• Water quality benefits - For example, a 1990 study showed that the Congaree Bottomland Hardwood Swamp in South Carolina removes pollutants equivalent to that which would be removed annually by a $5 million waste water treatment plant; another study at a 2,500 acre wetland in Georgia indicated that it saves $1 million in water pollution abatement costs annually; and the economic value of the Charles River Basin’s wetlands near Boston was estimated to be over $24 million for pollution reduction, in 2003); as well as
• Other numerous benefits associated with species, recreation, and groundwater recharge - For example, 17 million Americans participate in wetland dependent recreational fishing every year generating at least $18 billion for local coastal economies; as of 2005, 86 plant and animal species listed as threatened or endangered under the Endangered Species Act (and 274 at-risk plant and animal species) were supported by isolated wetlands, and more than half of the threatened or endangered species (52%) were completely dependent on isolated wetland habitat.
Given these demonstrated invaluable benefits that wetlands, including isolated wetlands, provide, Surfrider argued that the agencies should not be reducing jurisdictional coverage for these resources.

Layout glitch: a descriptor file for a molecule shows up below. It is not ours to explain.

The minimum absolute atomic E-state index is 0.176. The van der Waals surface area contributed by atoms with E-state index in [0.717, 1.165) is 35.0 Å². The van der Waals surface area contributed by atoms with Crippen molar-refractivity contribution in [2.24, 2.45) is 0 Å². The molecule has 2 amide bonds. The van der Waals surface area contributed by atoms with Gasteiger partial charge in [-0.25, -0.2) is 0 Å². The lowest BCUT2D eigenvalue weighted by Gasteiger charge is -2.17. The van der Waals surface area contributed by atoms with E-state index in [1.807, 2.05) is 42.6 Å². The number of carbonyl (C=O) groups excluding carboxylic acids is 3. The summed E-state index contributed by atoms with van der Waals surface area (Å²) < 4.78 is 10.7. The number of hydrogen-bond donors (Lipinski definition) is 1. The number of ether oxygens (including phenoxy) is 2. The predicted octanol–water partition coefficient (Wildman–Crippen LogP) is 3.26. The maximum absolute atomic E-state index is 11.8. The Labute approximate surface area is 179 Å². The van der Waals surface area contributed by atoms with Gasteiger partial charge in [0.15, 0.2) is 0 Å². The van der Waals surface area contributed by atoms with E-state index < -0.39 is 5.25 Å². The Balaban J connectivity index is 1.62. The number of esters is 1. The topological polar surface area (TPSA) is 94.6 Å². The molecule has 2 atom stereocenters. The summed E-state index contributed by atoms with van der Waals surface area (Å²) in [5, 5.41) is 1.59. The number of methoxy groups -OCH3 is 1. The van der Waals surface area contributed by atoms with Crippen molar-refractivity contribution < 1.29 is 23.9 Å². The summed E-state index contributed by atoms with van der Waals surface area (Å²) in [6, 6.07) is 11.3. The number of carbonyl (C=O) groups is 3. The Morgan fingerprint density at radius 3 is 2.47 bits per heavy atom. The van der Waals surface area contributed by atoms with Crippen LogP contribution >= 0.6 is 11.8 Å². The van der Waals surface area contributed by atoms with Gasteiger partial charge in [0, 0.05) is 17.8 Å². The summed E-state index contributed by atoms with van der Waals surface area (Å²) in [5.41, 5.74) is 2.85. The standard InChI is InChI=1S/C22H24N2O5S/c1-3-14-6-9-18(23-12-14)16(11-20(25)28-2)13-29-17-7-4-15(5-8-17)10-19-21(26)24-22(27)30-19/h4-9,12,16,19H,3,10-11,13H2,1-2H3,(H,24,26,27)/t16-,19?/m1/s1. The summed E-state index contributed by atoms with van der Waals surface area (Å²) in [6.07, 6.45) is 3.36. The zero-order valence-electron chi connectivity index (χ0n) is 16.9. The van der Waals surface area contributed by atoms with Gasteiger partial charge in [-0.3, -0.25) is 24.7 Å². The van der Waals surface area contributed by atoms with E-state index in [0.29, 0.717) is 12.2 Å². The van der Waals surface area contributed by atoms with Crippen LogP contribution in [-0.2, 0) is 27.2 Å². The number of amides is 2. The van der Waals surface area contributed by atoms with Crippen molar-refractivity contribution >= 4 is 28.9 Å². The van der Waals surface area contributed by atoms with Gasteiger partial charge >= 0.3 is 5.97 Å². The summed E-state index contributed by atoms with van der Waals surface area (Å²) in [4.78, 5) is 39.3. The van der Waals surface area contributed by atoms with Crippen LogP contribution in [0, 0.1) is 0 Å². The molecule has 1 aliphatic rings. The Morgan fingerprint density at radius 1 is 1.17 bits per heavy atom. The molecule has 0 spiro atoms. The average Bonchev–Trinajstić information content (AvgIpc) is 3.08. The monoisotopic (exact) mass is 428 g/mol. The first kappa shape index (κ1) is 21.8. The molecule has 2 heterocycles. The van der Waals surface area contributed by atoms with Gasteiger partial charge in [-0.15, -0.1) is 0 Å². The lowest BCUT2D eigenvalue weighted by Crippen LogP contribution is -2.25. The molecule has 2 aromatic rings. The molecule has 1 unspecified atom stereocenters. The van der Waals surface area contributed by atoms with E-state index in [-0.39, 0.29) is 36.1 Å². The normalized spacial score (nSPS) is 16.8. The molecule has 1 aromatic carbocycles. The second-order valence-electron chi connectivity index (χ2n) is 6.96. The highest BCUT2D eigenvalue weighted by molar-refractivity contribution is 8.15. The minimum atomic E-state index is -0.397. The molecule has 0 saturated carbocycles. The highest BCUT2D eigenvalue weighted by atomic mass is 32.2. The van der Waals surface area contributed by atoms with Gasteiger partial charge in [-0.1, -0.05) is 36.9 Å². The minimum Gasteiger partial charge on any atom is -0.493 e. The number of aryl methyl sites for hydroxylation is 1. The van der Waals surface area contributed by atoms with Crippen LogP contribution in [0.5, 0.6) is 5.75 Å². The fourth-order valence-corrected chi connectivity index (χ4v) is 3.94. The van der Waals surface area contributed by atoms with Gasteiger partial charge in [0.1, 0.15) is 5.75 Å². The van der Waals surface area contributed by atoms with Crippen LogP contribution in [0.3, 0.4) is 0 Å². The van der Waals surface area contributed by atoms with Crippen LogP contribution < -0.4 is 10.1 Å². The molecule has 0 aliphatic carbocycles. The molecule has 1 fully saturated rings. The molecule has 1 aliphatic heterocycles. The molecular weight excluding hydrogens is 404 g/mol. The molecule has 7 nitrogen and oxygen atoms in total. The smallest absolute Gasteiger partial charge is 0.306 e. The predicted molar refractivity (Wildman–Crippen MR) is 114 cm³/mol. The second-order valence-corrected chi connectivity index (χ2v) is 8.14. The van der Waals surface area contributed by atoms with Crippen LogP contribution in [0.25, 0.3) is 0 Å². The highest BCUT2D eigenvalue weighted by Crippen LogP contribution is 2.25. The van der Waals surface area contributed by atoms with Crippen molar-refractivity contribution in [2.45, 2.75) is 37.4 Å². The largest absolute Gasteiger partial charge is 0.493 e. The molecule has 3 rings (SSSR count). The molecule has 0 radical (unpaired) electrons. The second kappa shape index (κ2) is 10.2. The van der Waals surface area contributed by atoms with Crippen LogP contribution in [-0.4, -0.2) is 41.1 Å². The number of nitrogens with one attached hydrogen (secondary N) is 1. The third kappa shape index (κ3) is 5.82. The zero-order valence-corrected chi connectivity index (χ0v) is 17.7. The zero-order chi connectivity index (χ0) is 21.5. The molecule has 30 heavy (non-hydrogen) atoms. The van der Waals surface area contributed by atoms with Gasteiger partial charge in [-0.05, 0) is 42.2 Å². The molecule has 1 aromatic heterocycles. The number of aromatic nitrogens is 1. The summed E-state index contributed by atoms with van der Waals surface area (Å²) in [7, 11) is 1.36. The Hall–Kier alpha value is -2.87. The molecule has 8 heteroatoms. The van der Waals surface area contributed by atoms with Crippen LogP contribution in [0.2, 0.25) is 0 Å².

Additionally, Surfrider argued that, given how watersheds function, with water draining to and affecting downstream coastal areas, including our Great Lakes, the proposed rule will have devastating impacts on water quality along our coasts. This, in turn, will have immeasurable negative impacts on the millions of people who visit and recreate along our coasts each year. Coastal water based recreation is immensely popular and enjoyed by millions of Americans and is a significant part of the American economy. The health risks and number of annual beach closures are already concerning, and with such profoundly reduced federal Clean Water Act protections proposed in this rule revision, further significant water quality impairment is guaranteed.
Surfrider encouraged its members to voice their opposition to this proposed “Dirty Water Rule” via an action alert, and we joined a coalition of 155 organizations across the nation in asking EPA to drop this proposal. Surfrider has also joined up with other outdoor recreationalists, represented by the Outdoor Alliance, to speak out against the harmful impacts that this rule will have on recreation throughout the watershed.
Learn more about how the Surfrider Foundation is encouraging our members and supporters to #Stand Up for Clean Water here.